"The Government reads 'grave danger' to mean anything that potentially injures workers, no matter whether the same danger exists outside the workplace and without respect to the degree of risk; it reads 'substances or agents' to include virtually anything; it reads 'physically harmful' as being virtually anything that could have any potential effect on a person, and it reads 'new' to mean (at least) several years. According to the Government, the term 'employees' creates no great limiting principle either: if what OSHA considers a grave danger exists at all, and can in any manner be connected to work, that is sufficient to warrant a nationwide ETS under the Government's proposed standard. The Government creates this incredibly broad standard in a quest to shoehorn into the OSH Act a federal mandate to, as the Government puts it, 'encourage' employees to receive a medical procedure that the Government believes pushes forward its public policy goals."
The lawsuit argues that if the Government can justify the current ETS targeting COVID-19, "why could it not justify the foregoing limiting sugary drink intake by employees as a means to deter heart disease, which for years has been the number one killer of Americans, including Americans in the workforce, and killed two times as many people in 2020 as did COVID-19?"
Pointing out that federally mandating vaccines is indeed not a common practice, the lawsuit highlights several fundamental flaws of the ETS, including "the idea that vaccines will reduce transmission of the COVID-19 virus." According to Siri, the government response altogether "ignores the fact that the current vaccines do not prevent transmission." Undoubtedly, as the Director of the Centers for Disease Control and Prevention (CDC) made "crystal clear," with the rise of Delta and other variants, "what they [vaccines] can't do anymore is prevent transmission." Offering more data to substantiate the vaccine's inability to protect against the transmission of COVID-19, the lawsuit asserts:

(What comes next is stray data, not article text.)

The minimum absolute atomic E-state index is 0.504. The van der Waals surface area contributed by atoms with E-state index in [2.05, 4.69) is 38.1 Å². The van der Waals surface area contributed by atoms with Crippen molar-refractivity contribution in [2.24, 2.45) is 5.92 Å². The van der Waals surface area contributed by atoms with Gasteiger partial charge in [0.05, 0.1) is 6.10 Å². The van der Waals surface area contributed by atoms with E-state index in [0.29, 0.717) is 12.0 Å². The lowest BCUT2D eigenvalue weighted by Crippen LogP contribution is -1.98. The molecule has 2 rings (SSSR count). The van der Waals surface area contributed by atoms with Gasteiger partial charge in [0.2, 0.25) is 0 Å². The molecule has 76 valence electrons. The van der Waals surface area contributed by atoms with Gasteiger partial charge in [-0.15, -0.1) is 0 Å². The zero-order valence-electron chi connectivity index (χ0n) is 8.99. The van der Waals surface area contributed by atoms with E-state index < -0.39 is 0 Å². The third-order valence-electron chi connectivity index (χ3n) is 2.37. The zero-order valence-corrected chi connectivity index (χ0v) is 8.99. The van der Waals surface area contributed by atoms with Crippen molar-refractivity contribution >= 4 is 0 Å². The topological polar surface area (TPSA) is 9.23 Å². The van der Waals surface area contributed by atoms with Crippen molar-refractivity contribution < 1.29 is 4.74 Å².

"Further bringing this fact into sharp focus is the most recent official government data from Canada, which now shows that vaccinated individuals are more likely to be infected with the COVID-19 virus than unvaccinated individuals. For example, the official government data from Ontario, Canada, establishes that as of December 31, 2021, there were 80 Covid infections per 100,000 fully vaccinated individuals versus only 60 Covid infections per 100,000 unvaccinated individuals."
Screenshot / MedAlerts
Likewise, while the Government concedes in its response that natural immunity provides protection, it claims that not all individuals previously infected with COVID-19 will be immune because "it is difficult to tell, on an individual level, which individuals' have attained that level of protection."
OSHA's guidance on reporting adverse COVID-19 vaccine events is just as unclear as its observations on natural immunity. Remarkably, the lawsuit notes that OSHA guidance no longer requires employers to report adverse reactions from the COVID-19 vaccine, even when an employer requires the vaccine as a condition of employment.
Indeed, plaintiffs' attorneys contend that "to accept the government's arguments in this case is to permit the federal government to regulate Americans' diets, their medications, and their medical procedures – at least if they want to be gainfully employed." Characterizing the enormous overreach sought by Biden and the government agencies under his command, the case is aptly summarized by its opening introduction, which states:
"The Government envisions a world in which an omnipotent federal overlord has the power and authority to regulate the smallest details of everyday American life, wielding a virtually unlimited general police power, all premised on the economic activity of employment—something that, for the vast majority of Americans, is a prerequisite of providing the necessities of life for themselves and their families."
The lawsuit concludes the Court should "stay the ETS pending review, grant certiorari before judgment, or both."